Thursday, August 26, 2010

I Think They Mean Banks Are Likely to Dump More Real Estate on the Market

Banks have been reluctant to take the step of cleaning out bad debts hoping prices would rise. That hasn't worked out so well. Procrastination on Foreclosures, Now Blatant, May Backfire - American Banker Article
The simple reason is that servicers are not initiating or processing foreclosures at the pace they could be.

By postponing the date at which they lock in losses, banks and other investors positioned themselves to benefit from the slow mending of the real estate market. But now industry executives are questioning whether delaying foreclosures — a strategy contrary to the industry adage that "the first loss is the best loss" — is about to backfire. With home prices expected to fall as much as 10% further, the refusal to foreclose quickly on and sell distressed homes at inventory-clearing prices may be contributing to the stall of the overall market seen in July sales data. It also may increase the likelihood of more strategic defaults.
11% of Californians are delinquent with their mortgages, but the number of actual court filings is down over last year. Not likely.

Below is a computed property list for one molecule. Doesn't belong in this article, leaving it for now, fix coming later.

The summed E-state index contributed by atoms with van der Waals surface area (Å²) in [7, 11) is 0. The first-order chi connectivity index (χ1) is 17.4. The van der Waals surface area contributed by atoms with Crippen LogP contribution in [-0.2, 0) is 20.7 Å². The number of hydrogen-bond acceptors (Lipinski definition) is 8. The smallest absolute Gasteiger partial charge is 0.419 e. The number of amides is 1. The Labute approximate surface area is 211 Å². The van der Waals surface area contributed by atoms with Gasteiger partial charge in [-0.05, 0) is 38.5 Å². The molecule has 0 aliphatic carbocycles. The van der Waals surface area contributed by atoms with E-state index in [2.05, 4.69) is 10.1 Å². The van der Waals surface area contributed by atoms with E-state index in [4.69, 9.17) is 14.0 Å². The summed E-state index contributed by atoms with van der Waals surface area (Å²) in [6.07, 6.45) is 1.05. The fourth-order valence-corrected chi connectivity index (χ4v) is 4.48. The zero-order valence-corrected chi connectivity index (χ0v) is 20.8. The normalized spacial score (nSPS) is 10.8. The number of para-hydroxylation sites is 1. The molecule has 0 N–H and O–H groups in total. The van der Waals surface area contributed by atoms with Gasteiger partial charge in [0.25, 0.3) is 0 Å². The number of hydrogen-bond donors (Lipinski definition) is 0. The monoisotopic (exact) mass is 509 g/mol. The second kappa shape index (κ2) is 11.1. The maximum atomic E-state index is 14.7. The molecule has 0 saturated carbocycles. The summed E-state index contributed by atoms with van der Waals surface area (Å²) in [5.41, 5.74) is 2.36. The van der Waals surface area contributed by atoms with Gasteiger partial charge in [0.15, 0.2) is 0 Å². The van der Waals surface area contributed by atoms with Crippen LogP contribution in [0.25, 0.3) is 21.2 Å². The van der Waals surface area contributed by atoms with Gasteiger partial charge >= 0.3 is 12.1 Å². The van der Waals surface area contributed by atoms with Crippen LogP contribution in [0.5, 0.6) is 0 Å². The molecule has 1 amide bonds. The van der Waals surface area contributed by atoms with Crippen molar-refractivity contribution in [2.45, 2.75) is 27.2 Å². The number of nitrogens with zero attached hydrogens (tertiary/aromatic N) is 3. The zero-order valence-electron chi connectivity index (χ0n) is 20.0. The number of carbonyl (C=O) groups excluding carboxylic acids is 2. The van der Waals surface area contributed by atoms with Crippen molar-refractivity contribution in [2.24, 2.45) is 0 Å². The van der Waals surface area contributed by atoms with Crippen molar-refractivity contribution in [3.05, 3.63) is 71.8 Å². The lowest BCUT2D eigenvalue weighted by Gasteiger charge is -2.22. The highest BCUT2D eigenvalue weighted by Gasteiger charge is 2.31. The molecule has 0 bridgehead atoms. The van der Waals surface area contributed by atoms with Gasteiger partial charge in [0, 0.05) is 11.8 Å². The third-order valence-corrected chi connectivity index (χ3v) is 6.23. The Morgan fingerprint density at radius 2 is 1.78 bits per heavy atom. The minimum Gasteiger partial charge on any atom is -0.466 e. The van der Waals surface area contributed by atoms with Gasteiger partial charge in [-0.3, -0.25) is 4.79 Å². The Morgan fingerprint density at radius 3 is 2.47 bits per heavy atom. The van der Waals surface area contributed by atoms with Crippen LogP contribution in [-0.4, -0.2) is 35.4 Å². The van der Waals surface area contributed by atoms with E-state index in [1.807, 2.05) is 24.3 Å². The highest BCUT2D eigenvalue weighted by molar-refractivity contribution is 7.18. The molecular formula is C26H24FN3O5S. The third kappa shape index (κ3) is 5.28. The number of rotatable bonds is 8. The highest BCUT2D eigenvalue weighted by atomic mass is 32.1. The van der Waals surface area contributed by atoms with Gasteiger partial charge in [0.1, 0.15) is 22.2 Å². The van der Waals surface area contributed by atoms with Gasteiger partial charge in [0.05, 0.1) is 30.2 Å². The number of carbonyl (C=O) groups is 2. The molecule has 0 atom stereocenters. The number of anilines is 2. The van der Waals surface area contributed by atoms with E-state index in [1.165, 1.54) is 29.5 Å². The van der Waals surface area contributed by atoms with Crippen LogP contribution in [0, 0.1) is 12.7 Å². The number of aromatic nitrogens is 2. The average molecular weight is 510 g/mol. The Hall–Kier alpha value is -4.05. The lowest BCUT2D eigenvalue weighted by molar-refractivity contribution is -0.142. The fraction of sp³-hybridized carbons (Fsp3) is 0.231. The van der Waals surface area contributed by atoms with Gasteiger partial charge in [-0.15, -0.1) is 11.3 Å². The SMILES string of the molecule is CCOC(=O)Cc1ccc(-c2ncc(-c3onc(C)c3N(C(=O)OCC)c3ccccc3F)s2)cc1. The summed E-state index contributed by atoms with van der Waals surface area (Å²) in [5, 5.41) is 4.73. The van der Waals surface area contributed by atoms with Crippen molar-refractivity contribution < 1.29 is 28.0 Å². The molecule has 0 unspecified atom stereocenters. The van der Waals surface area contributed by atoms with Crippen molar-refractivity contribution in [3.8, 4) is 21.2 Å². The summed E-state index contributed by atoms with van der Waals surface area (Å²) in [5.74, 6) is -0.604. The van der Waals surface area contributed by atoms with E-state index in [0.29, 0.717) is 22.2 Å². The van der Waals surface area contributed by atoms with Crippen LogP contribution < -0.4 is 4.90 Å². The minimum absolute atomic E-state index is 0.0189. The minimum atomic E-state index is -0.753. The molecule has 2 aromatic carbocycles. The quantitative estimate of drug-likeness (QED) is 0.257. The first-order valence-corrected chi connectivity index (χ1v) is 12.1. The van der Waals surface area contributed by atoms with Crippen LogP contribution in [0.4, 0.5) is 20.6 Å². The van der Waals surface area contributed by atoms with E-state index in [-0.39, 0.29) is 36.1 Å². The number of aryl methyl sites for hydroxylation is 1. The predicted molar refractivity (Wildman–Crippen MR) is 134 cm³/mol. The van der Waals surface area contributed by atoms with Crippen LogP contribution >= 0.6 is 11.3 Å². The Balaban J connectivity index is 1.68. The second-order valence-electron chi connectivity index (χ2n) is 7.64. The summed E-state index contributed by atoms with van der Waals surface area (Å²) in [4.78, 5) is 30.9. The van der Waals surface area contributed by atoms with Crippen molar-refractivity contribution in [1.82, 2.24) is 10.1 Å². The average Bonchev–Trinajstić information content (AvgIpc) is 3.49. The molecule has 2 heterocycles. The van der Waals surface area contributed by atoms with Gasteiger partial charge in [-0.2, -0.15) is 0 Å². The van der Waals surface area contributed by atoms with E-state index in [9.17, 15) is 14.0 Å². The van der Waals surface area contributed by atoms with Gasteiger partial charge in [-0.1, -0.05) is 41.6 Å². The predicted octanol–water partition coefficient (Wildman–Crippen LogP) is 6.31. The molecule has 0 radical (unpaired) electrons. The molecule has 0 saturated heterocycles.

Too bad regulators are doing their job - making banks clean up the mess on their balance sheets.

Oh, but then the delay in foreclosure was MANDATED by the government. What a surprise, more screwing around with free markets.
With the exception of a spike in foreclosure activity that peaked in early-to-mid 2009, after various industry and government moratoriums ended and the Treasury Department released guidelines for the Home Affordable Modification Program, no stage of the process has returned to pre-September 2008 levels.
The delaying tactic is probably running out of steam. Look for more hand-wringing. Look for more interference in the market. In short, look for bigger government. [hat tip to Calculated Risk]


wickedmess said...

The local 'whisper number' is that of the people who haven't made a single mortgage payment in the last year, banks have foreclosed on less than 25% of them.

Once I heard this, I drove around our two closest and newest McMansion neighborhoods and they are less than 1/3 occupied (and most of the rest horribly maintained) yet only a very, very few have 'for sale' signs in the yard.

The shadow market is HUGE. When banks finally clear out their balance sheets we're screwed.

Zendo Deb said...

There's a graph on Calculated Risk (I love those guys!) that shows the homes delinquent or in foreclosure by number of days (30 days, 60 days, more than 90 days.)

The more than "90 days" category has been steadily growing.

The sad thing is, in days gone by, the regulators would have been insisting on foreclosure because it is the only way to make the balance sheet reflect reality. If the balance sheets are bogus, how do you know if you have enough reserve? Oh, of course we know, we don't have enough reserve.